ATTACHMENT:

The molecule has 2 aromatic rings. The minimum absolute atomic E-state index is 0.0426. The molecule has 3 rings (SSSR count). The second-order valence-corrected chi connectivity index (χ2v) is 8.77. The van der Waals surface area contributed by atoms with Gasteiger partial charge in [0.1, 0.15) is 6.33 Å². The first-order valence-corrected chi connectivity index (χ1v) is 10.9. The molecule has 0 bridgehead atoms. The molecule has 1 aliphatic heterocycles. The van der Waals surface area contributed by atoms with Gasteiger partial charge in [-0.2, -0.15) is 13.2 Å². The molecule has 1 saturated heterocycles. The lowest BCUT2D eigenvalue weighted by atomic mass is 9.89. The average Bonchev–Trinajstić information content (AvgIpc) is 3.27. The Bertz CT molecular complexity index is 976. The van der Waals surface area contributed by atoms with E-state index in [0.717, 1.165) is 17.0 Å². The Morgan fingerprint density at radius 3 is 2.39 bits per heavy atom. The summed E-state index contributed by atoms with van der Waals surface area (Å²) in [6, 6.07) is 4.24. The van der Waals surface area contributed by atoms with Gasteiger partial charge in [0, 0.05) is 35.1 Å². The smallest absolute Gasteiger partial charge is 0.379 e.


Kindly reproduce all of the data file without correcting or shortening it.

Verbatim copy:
The molecule has 2 aromatic rings. The minimum absolute atomic E-state index is 0.0426. The molecule has 3 rings (SSSR count). The second-order valence-corrected chi connectivity index (χ2v) is 8.77. The van der Waals surface area contributed by atoms with Gasteiger partial charge in [0.1, 0.15) is 6.33 Å². The first-order valence-corrected chi connectivity index (χ1v) is 10.9. The molecule has 0 bridgehead atoms. The molecule has 1 aliphatic heterocycles. The van der Waals surface area contributed by atoms with Gasteiger partial charge in [-0.2, -0.15) is 13.2 Å². The molecule has 1 saturated heterocycles. The lowest BCUT2D eigenvalue weighted by atomic mass is 9.89. The average Bonchev–Trinajstić information content (AvgIpc) is 3.27. The Bertz CT molecular complexity index is 976. The van der Waals surface area contributed by atoms with E-state index in [0.717, 1.165) is 17.0 Å². The Morgan fingerprint density at radius 3 is 2.39 bits per heavy atom. The summed E-state index contributed by atoms with van der Waals surface area (Å²) in [6, 6.07) is 4.24. The van der Waals surface area contributed by atoms with Gasteiger partial charge in [0, 0.05) is 35.1 Å². The smallest absolute Gasteiger partial charge is 0.379 e.